Review: Wing Sung 618

A pen that looks like a Parker 51, is a demonstrator, and a piston filler? I’ve got to try it! That was my first thought upon hearing about Wing Sung’s new release, the 618. I love the Parker 51, I enjoy using demonstrator pens, and I like the ease of using piston fillers. Trying the 618 was a no-brainer.

So I promptly went on eBay and ordered my pen. It cost around $12 plus shipping. I chose the transparent version with chrome trim and a steel nib. The pen is also available in blue, red, green, pink, and light blue, as well as in gold-colored trim. The nib options available are steel, gold-plated steel, and 12k gold. My pen came with a 0.5 mm fine nib, which seems to be the only nib size option available at the moment.

Shipping from China took nearly a month, which is the norm for my orders from there. The pen arrived packed only in bubble wrap, but a cardboard box was included in the package. The box looks exactly like the ones Lamy Safaris come in. Upon unwrapping the package, I was quite unimpressed. The pen looked flimsy and the blind cap rattled around. I moved the piston mechanism up and down and I couldn’t seem to operate it smoothly. I inked it up and it managed to take in only a bit of ink. I couldn’t understand why there was so much space left in the barrel, but I couldn’t move the piston any further. The bottom line is: I was disappointed. But, wait! Don’t stop reading just yet. I set the pen aside for a few days and decided to try using it again at a later time. When I picked it up again…voila! It worked flawlessly. It was baffling! I have absolutely no idea what changed. Perhaps the pen was jostled around in transit. It wasn’t packed that well, after all. That may have been the reason that the blind cap and other parts felt loose. Or perhaps it was me? I’m no expert in fountain pens, and I may have done something wrong the first time around.

In any case, the pen now worked well. I tried inking the pen again, and this time the piston worked smoothly. The pen also took in more ink.

The new bottom line? My first impression was wrong.

So let’s get down to business!

The Wing Sung 618 isn’t a large pen, but it isn’t a tiny one either. Capped, it’s a little longer than a Parker 51. Uncapped, their sizes are the same. The pictures below show the Wing Sung 618 and an English-manufactured Parker 51, Aerometric, Mark 1.

That’s where their similarities end, though. The Parker 51 is in a class of its own in terms of writing experience, construction, sturdiness, and ease of use. There’s a reason it’s considered a timeless classic that is held dear by many fountain pen users. Unlike the Parker 51, the Wing Sung 618 has a screw cap. The cap’s design is actually reminiscent of the Sailor Procolor series, though the clip features the signature Parker arrow. The pen could be posted, and the cap stays on securely. The 618 is comparable to other medium-sized modern fountain pens. It's comfortable to use whether posted or unposted. For comparison, the pictures below show (from left to right) the Wing Sung 698, Lamy Vista, Wing Sung 618, Parker 51, and TWSBI Eco.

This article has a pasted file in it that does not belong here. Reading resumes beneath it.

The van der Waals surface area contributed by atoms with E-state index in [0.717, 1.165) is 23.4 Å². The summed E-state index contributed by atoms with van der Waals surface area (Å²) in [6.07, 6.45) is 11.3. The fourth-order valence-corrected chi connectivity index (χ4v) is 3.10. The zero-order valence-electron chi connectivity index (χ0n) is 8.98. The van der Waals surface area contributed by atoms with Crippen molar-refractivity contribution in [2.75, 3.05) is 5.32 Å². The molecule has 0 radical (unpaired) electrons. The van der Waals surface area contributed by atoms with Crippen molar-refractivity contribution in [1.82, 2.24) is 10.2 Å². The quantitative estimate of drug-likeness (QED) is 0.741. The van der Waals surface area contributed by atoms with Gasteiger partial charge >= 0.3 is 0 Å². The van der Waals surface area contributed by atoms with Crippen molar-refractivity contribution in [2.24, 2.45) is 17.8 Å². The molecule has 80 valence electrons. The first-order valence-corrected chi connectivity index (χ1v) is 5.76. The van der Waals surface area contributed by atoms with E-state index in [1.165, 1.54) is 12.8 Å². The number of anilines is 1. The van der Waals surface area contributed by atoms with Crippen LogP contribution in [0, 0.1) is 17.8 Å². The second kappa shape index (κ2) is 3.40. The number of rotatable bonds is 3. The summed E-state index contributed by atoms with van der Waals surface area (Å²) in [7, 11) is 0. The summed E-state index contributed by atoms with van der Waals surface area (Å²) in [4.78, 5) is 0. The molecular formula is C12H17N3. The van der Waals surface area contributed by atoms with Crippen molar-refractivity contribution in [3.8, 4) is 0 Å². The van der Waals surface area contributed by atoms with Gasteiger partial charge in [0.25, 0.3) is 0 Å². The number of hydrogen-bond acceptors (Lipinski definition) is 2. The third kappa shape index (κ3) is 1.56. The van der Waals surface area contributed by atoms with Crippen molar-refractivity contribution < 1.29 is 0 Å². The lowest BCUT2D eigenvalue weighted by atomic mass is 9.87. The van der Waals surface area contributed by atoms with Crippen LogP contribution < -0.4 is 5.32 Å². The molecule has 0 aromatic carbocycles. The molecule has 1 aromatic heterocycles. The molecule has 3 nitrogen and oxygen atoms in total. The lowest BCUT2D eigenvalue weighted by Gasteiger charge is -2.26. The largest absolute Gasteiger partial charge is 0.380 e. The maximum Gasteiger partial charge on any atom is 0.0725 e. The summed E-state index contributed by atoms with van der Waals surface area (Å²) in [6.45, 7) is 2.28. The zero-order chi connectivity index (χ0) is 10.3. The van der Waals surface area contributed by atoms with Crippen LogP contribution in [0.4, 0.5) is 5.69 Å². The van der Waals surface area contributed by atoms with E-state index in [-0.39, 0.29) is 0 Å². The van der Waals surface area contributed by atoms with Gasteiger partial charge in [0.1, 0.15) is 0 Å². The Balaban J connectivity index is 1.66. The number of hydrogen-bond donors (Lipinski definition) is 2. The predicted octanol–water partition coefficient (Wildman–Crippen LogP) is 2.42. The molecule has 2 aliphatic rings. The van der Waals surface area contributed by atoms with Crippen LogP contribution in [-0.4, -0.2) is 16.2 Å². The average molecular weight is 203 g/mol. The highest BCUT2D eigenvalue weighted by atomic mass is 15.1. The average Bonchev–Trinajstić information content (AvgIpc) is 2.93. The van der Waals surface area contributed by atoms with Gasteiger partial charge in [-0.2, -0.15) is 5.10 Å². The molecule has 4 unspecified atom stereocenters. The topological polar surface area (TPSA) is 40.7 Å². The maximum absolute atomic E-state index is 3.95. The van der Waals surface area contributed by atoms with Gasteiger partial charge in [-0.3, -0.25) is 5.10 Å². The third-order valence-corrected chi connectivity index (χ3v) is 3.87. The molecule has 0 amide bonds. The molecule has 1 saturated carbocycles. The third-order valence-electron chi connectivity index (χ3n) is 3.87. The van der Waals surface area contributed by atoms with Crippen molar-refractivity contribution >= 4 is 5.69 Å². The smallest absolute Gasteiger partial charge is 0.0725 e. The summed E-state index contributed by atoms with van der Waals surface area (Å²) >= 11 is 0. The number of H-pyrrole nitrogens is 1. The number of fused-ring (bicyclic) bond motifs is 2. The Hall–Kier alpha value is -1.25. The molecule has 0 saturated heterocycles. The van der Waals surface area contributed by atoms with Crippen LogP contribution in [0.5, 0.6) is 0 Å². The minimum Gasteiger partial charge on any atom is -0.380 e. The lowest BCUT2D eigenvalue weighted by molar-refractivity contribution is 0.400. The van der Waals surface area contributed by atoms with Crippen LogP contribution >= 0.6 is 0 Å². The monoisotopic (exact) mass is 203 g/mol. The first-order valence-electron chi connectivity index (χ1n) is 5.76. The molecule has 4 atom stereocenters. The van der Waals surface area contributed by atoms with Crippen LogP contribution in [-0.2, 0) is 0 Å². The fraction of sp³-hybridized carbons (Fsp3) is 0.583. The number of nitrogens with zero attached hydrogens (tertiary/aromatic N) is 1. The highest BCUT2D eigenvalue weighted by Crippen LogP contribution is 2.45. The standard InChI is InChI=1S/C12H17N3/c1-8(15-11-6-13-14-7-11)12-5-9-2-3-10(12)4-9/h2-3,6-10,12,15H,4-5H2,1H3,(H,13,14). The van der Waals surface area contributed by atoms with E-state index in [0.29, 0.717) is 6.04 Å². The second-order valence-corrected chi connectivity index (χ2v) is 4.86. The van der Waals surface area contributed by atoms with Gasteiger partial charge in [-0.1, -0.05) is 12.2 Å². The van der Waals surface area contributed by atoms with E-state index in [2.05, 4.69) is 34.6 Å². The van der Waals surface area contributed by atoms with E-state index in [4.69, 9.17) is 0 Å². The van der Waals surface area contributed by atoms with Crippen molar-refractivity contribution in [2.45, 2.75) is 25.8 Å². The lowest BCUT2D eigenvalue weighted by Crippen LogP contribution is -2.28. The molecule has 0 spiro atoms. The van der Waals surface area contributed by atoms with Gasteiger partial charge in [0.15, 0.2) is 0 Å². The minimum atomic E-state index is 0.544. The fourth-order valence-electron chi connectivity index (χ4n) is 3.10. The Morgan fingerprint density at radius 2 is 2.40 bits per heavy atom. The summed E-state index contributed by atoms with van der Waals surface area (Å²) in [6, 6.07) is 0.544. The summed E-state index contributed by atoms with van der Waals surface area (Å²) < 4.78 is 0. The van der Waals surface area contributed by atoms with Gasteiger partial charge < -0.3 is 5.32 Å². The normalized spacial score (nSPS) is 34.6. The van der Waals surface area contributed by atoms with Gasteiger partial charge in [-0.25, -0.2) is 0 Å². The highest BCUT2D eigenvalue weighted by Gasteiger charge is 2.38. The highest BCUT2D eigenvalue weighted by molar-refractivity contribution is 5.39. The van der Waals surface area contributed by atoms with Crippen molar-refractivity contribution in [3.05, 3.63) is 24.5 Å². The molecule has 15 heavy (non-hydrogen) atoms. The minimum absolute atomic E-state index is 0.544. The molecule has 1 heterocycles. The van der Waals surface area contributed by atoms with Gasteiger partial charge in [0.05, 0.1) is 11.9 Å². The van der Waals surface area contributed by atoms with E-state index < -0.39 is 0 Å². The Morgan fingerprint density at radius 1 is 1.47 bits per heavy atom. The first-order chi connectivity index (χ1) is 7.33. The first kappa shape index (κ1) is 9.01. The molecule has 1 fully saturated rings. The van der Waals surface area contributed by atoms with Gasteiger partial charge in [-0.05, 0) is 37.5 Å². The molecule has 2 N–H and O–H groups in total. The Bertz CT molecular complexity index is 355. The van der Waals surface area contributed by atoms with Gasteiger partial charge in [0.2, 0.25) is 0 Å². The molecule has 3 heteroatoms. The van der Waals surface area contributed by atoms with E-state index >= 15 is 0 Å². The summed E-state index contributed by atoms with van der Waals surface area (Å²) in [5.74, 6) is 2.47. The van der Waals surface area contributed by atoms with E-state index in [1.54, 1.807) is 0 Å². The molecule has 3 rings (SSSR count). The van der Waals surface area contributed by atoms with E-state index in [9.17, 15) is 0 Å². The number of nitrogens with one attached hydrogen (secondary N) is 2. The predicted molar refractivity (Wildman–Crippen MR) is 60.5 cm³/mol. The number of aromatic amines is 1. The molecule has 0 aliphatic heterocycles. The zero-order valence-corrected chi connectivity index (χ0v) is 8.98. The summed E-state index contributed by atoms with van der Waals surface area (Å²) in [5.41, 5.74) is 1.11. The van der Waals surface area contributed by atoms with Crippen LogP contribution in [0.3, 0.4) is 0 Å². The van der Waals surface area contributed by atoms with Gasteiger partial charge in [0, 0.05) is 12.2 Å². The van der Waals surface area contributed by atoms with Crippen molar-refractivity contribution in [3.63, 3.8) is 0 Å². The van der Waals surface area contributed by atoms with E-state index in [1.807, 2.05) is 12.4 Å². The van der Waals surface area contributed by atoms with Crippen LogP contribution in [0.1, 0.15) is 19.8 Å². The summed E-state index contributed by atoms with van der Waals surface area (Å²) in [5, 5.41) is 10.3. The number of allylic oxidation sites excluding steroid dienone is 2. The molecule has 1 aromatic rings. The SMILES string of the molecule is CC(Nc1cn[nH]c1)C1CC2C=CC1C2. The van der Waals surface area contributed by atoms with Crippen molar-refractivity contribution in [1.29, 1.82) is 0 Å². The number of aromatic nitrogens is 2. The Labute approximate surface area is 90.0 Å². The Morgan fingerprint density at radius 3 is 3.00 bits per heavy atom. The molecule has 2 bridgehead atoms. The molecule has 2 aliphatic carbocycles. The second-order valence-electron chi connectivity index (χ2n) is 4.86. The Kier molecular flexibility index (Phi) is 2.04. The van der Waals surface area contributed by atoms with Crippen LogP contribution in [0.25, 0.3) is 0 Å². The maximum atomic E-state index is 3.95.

The Wing Sung is a light pen, being made mostly of plastic. That makes it pleasant to hold and easy to use on long writing sessions.

The 618 has a tiny, tiny nib. It’s probably the smallest one among all the pens I own. Since the nib is hooded and only the tip is usually visible, I was quite surprised when I pulled it out. It’s minuscule!

The piston mechanism works quite smoothly (except for that first attempt). The blind cap has a cool feature that is also seen in the Wing Sung 698. It has a lock that ensures that it doesn’t get moved around. It’s great way to prevent you from squirting ink on your shirt.

And now for the million-dollar question: how does it write? Smoooothly. Much better, in fact, than I expected it to.

The nib glides on the page with very little feedback. It produces a fine, wet line. And the truth is, I don’t even like fine nibs! I prefer writing with broad or stub nibs. However, there are times I need to write with fine nibs, and for those times, this pen is a good choice.

Compared to Japanese fine nibs, though, this writes a bit more broadly. That’s something to keep in mind if you prefer really fine nibs. Here’s a writing sample with one of life’s most philosophical questions:

I’ve had this pen for several weeks now and I’ve already used three different inks in it. With each ink, the pen wrote well. Ink flow was very good and the feed kept up with fast writing. In short, writing with it is very pleasant. So once again, I was quite surprised by the writing experience of a Wing Sung pen. This is my second, after the 698. Wing Sung thus has a 2-for-2 record with me. This makes me look forward to trying their other models. (I just wish their designs were more original, though.) The succeeding pictures show both pens side by side.

What about sturdiness? Well, I no longer think of it as a flimsy pen. It’s possible that it got bounced around and some parts got loose on its way to me. (The eBay seller should’ve packed it better.) But after weeks of use, I could say that the pen seems fairly sturdy. All the parts work as they should. I wouldn't try to drop it, though! In conclusion, I’m glad my first impression was wrong. I enjoy using this pen. It writes well, it holds a lot of ink, it’s relatively inexpensive, and I get to watch the ink sloshing around inside the pen. What’s not to like? The real bottom line: The Wing Sung 618 is a fun, unique pen that’s worth adding to your pen case.

The Inky Way, 2020